So, you’ve followed all of the above tips on how to find writing jobs — but you’re just not getting any results.
In addition to feeling the pain of rejection, you’re also concerned that all of your writing efforts might be in vain. However, just like any profession or opportunity in the world today, it all comes down to those who are willing to put in more work and stand above the crowd.
A perfect example of how to best accomplish this can be seen in finance writing articles. Let’s specifically take a look at the loans with bad credit article and how it breaks down different data points throughout the article.
With the title being “Loans for Bad Credit”, it’s important to actually provide the end user with value, and not just a lot of written text in large paragraphs. We can see this article is actually very well written and laid out nicely as it has bold headlines (the red arrows) through the content, while also further breaking down each point into sub-paragraphs and will bullet points (the green arrows).
This is not brain surgery here, but it makes the world of a difference to the end user, the site owner, and the freelance writer. Way too many freelance writers just want to create 500 or 1000 word articles and move onto the next job. This is great for them, but not so much for the end user and brand publishing the content.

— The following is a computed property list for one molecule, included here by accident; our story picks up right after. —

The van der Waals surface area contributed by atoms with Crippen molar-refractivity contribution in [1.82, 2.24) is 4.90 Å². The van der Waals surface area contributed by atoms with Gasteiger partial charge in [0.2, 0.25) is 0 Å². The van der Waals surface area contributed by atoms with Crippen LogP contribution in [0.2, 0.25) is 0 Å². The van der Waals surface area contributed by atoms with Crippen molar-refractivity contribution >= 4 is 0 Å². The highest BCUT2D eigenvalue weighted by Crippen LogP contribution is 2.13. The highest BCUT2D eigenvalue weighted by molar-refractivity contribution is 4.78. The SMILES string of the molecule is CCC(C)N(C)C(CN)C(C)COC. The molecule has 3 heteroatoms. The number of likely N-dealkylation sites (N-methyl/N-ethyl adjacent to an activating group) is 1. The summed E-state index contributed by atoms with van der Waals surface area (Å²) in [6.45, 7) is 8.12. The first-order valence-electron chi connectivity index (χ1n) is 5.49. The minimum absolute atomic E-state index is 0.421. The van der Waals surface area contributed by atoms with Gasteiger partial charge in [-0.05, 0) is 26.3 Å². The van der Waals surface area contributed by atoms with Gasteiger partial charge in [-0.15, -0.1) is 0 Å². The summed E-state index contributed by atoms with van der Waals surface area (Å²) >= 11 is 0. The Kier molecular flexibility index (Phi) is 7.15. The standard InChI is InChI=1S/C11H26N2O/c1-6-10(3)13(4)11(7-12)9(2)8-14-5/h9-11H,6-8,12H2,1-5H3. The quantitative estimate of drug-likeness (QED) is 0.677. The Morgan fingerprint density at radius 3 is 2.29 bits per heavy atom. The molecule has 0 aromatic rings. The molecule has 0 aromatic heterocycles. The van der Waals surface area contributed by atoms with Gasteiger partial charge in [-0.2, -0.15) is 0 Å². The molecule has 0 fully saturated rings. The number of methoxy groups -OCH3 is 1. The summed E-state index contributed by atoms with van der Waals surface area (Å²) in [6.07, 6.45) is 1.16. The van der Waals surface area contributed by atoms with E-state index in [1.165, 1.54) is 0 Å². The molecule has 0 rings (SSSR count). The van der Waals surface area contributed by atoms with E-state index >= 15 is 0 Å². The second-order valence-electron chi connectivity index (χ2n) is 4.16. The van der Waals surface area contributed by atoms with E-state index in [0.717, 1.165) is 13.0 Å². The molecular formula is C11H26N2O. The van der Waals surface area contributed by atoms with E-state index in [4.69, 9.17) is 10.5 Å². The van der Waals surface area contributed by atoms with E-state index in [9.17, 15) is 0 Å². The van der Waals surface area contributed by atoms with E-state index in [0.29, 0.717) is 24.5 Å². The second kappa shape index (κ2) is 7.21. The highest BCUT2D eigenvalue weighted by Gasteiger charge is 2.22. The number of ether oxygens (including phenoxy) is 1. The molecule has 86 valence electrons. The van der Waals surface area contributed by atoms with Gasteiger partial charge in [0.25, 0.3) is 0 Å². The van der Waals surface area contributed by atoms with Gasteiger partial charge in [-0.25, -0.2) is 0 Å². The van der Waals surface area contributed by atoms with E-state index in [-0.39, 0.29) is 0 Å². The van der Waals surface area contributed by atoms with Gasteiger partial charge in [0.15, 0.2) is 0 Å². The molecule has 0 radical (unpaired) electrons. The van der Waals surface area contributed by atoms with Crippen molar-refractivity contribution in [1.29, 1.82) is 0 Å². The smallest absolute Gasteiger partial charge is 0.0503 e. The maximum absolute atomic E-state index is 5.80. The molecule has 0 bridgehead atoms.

To see more examples like these, be sure to read through some of the top personal websites you want to write for, and see if their content is laid out in this same way. This will allow you to get to know their overall writing style better, and understand the kinds of topics they’re interested in publishing. And again, put in the time to not only write the best content possible but to also provide the right outreach and opportunity for each site as well.
Send out a cold pitch email to a bunch of sites, but make sure they are somewhat personalized and offer real value. Explain the article you’d like to write for them, and discuss why you’re qualified to write it. Include a potential length, as well as the date you’ll provide the first draft for them to edit.